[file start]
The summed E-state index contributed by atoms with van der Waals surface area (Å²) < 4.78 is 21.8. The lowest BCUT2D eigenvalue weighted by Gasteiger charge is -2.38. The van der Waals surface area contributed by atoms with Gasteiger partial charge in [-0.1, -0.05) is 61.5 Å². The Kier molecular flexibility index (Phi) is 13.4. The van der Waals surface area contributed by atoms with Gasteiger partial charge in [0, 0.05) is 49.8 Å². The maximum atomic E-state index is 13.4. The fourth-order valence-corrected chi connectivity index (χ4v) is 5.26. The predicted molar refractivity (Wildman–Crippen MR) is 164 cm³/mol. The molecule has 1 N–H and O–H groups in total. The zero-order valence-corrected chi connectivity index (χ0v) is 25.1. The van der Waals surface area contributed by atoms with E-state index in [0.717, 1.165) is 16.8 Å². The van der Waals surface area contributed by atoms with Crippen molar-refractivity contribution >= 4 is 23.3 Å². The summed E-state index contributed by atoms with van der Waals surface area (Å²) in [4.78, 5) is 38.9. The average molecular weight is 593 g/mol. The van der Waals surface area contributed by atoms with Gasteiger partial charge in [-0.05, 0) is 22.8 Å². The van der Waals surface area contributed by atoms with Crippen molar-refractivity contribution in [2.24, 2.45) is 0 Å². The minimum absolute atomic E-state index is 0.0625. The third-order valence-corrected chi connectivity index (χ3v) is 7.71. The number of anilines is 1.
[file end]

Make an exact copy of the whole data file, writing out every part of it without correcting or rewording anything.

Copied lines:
The summed E-state index contributed by atoms with van der Waals surface area (Å²) < 4.78 is 21.8. The lowest BCUT2D eigenvalue weighted by Gasteiger charge is -2.38. The van der Waals surface area contributed by atoms with Gasteiger partial charge in [-0.1, -0.05) is 61.5 Å². The Kier molecular flexibility index (Phi) is 13.4. The van der Waals surface area contributed by atoms with Gasteiger partial charge in [0, 0.05) is 49.8 Å². The maximum atomic E-state index is 13.4. The fourth-order valence-corrected chi connectivity index (χ4v) is 5.26. The predicted molar refractivity (Wildman–Crippen MR) is 164 cm³/mol. The molecule has 1 N–H and O–H groups in total. The zero-order valence-corrected chi connectivity index (χ0v) is 25.1. The van der Waals surface area contributed by atoms with E-state index in [0.717, 1.165) is 16.8 Å². The van der Waals surface area contributed by atoms with Crippen molar-refractivity contribution >= 4 is 23.3 Å². The summed E-state index contributed by atoms with van der Waals surface area (Å²) in [4.78, 5) is 38.9. The average molecular weight is 593 g/mol. The van der Waals surface area contributed by atoms with Gasteiger partial charge in [-0.05, 0) is 22.8 Å². The van der Waals surface area contributed by atoms with Crippen molar-refractivity contribution in [2.24, 2.45) is 0 Å². The minimum absolute atomic E-state index is 0.0625. The third-order valence-corrected chi connectivity index (χ3v) is 7.71. The number of anilines is 1.